Longtime readers may remember the post I wrote about sustainable seafood a few years ago. The issue is still very much at the forefront of my mind, I carry around the pocket seafood guide issued in French by the WWF (check this list for your local equivalent), and I generally eat little fish — meaning both “not a lot of it” and “not very big ones”.
I’m not perfect, and although my conscience tells me I should give it up, we still go out for sushi (we like Enishi in the 18th) once in a blue moon — versus every week or two, as we used to in our oblivious days.
But when I buy fresh fish at the greenmarket, maybe once a month on average, it is usually one of two green-checkmark choices in the WWF guide*: either sardines, provided the poissonnier has filleted them, opening them up flat like tiny prayer books with tails, or mackerel.
The mackerel I buy whole, and take up the fish guy’s offer to gut it for me. (“Gratté vidé ?” is the standard question you’ll be asked in a similar situation; “Oui, s’il vous plaît !” you’ll respond.). He also gives the option of keeping the heads on or having them cut off, Louis XVI-style, but to me a whole fish is a whole fish, and I’ve never been squeamish about my dinner looking me in the eye.
My go-to cooking method for mackerel is to roast it in the oven, which is the simplest and most foolproof way to cook whole fish.
Sometimes I’ll merely place the fish in a dish with a drizzle of olive oil and a glug of white wine, but my preference for mackerel goes to rubbing it with strong mustard, which heightens its flavor, and roasting it on a bed of vegetables.
The trick is to pick vegetables that will be ready in about the same time as the mackerel, and an excellent choice for that is fennel, sliced into shavings with a mandoline: as it cooks in the fish juices, it becomes tender and moist but still retains a little bit of snap. Fennel is a winning pairing for any fish, but its subtle aniseed notes work particularly well to round out the mackerel’s assertive flavor.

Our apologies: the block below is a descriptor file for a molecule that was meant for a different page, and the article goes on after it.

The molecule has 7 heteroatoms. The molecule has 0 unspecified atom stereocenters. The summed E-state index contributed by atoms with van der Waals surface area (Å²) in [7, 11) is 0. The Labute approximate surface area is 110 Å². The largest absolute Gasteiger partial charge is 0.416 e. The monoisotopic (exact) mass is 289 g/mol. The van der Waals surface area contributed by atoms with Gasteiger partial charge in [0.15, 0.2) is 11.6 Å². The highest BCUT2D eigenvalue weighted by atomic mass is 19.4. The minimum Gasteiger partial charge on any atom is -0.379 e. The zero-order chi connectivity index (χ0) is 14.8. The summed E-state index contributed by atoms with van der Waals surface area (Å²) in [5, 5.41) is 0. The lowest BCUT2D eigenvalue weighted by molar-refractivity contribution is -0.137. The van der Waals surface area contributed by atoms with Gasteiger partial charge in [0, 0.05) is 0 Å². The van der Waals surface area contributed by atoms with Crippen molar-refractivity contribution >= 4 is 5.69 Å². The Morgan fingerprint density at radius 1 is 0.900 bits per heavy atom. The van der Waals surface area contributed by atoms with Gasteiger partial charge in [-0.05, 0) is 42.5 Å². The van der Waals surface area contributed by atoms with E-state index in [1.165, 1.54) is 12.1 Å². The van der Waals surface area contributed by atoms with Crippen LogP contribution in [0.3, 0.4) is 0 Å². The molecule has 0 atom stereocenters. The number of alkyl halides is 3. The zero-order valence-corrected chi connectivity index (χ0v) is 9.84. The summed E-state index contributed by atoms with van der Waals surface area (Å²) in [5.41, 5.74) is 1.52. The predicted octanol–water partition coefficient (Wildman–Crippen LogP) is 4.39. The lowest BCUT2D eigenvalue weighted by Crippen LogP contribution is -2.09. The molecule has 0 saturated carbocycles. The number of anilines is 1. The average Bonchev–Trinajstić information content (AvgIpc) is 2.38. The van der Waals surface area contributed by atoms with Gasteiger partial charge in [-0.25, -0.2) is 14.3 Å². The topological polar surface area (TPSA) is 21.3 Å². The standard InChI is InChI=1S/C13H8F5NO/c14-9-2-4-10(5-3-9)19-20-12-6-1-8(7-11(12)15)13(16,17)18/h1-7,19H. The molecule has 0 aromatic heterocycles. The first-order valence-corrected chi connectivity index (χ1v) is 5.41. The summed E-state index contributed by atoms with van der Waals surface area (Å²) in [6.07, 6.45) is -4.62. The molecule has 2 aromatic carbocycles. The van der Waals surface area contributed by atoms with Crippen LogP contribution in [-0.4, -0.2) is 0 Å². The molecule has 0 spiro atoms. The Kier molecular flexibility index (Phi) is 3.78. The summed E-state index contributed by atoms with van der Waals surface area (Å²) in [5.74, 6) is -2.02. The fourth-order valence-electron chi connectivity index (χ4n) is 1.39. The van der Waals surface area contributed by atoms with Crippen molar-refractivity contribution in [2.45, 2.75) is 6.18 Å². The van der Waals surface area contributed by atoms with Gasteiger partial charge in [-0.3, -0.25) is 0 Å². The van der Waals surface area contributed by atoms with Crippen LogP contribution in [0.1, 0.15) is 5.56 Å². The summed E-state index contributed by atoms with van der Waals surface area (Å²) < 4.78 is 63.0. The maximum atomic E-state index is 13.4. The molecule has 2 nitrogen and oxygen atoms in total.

What’s your favorite way to prepare and cook mackerel?
* Provided they come from the northeast Atlantic; sardines from the Mediterranean are in the “not recommended” category. There is, however, new concern about the stocks of mackerel due to a dispute over fishing quotas between the EU and Iceland. Conservationists are now leaning toward an “eat occasionally” recommendation.
Roasted Mustard Mackerel with Shaved Fennel
– 2 whole fresh mackerels, gutted
– 2 teaspoons strong Dijon-style mustard
– 2 sprigs of thyme, preferably fresh
– 450 grams (1 pound) fennel bulbs, about 2 medium
– 1 shallot, peeled (substitute a quarter of a medium onion)
– fine sea salt
– olive oil
– 3 tablespoons white wine (substitute 3 tablespoons water)
– steamed rice, for serving
- lemon juice, for serving
Serves 2; the recipe can be doubled.
A couple of hours before you begin, rinse the fish under fresh running water, and pat dry. Spread each fish, inside and out, with a teaspoon of mustard. Place a sprig of thyme inside the cavity. Reserve in the fridge.
Preheat the oven to 180°C (360°F).
Trim the stems off the fennel bulbs and save in the freezer for your next stock-making session. Using a mandoline or a well-sharpened knife, slice the fennel very thinly. When you get close to the tougher core of the fennel, it may be harder to feed through the mandoline, so push it at an angle then, and be very careful not to slip. Slice the shallot thinly in the same fashion.
Combine the fennel and shallot at the bottom of a baking dish that’s large enough to accommodate the fish. Sprinkle with salt, and drizzle with olive oil and the white wine. Arrange the fish on top of the fennel.
Bake for 20 minutes, until the fennel is cooked but still retaining a bit of crunch, and the fish is cooked through: to make sure, cut a slit through the thickest part of the fish down to the bone, and check that the flesh separates easily from the bone.
Serve immediately, with rice and a touch of lemon juice.
Cooking/baking time: 20 min